How to Take Photographs at an Accident Scene
It is often said that a picture is worth a thousand words, and this is never more true than at the scene of an accident — especially in the event that you may need such photographs to prove your case in a court of law, or to file a personal injury civil lawsuit against the other driver for their negligence, which caused the accident in the first place.
Being able to take photographs can make the difference of whether or not you recover thousands more dollars in your case, as they may very likely visually prove to the court and the insurance companies the events that transpired, the damage that was done, and can even show who was at fault.
Phoenix accident attorneys can also use the photographs you take when they negotiate with the insurance companies involved. Of course, you should be primarily concerned with not exacerbating your injuries and taking care of your health — this may mean if you have more serious injuries from the accident, you might not be able to take photographs at the scene of the accident. If you are unable to take the photographs at the scene of the accident, it might be a good idea to ask a witness, another passenger, or friend who is not injured to take them for you with either their smartphone or camera before the accident is cleared from the surface street, highway, sidewalk, driveway, or parking lot.
Step 1: Photograph the Accident Scene
You should start by getting pictures of the overall scene first. You can do this by taking wide-angle lens shots to get a picture of the entire scene. With these types of photos, do not worry about focusing in on the small details. If the accident happened in the middle of an intersection, you should take about 20 or 30 steps back away from it so you can get a shot of the whole intersection as well as any other involved vehicles.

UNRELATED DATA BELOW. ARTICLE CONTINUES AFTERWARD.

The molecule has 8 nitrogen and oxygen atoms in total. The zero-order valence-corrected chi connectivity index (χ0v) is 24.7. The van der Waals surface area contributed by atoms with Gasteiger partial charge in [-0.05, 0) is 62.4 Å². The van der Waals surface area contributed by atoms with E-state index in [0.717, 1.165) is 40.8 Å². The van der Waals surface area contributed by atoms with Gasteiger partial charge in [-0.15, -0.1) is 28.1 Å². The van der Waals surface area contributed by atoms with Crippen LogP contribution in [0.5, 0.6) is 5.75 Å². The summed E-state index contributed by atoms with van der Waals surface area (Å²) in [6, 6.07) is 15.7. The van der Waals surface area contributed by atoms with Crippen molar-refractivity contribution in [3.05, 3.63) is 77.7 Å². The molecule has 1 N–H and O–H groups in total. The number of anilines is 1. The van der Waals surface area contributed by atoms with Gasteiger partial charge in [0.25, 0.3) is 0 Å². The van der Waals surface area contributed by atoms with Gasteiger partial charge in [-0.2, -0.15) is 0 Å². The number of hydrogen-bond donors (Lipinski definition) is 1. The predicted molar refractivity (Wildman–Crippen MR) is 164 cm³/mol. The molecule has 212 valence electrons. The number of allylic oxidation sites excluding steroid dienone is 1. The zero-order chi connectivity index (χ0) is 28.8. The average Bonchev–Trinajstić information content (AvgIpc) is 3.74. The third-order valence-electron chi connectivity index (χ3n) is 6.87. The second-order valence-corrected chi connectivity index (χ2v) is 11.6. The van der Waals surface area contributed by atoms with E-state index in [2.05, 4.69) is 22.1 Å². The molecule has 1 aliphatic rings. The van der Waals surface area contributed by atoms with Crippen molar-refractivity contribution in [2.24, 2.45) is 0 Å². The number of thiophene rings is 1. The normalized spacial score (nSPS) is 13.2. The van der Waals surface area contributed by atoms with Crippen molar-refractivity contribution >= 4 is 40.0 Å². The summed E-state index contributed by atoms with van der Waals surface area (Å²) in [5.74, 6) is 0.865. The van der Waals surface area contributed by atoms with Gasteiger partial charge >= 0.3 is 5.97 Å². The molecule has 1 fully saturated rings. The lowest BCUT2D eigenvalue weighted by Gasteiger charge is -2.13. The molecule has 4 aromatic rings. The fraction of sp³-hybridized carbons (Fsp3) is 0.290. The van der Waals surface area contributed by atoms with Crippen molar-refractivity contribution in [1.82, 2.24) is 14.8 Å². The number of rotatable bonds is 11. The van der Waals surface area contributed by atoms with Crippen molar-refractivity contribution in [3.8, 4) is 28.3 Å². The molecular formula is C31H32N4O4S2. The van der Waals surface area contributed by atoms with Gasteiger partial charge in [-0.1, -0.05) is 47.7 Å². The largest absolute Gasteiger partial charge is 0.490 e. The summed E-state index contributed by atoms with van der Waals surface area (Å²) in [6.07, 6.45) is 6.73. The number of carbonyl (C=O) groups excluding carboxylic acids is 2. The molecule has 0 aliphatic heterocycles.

Pro tip: To give these wide-angle lens type of accident scene photographs a sense of scale, and so that the viewer can understand the size(s) of all involved vehicles and/or other objects that may have been involved in the accident, if possible, have someone stand in the photograph. In this way, the person or people viewing the photograph will be able to get a better idea of how large or small your car is in comparison to the other car or cars involved. If you cannot get a person to stand in the photos you are taking, try to include other objects for scale — and make sure that these are undamaged so that the viewer does not get a skewed sense of the scene of the accident.
Step 2: Document All of the Damage
The next step is for you to take pictures documenting all of the damage that happened in the accident, which may include more than just the damage to your vehicle. If a car hit a sign or light post, document that damage with a photograph as well. The importance of taking such additional damage pictures is that it helps to show how the accident happened as well as the consequences of it.
Pro tip: When photographing the damage that was done to the vehicles involved in the accident, it is imperative that you pay attention not just to the exteriors of the vehicles, but to their interiors as well. You want to look for all kinds of damage that could have taken place as a result of the accident, and on the inside of the vehicle, this will mean things like deployed air bags, broken glass from the windows, windshield, or rear window(s), loose car parts (this could be on the car’s interior or exterior), and most especially, any blood stains, especially in the interior of your own car, and most especially if someone was seriously injured as a result of the accident.
Step 3: Take Pictures of Traffic Signs and Lights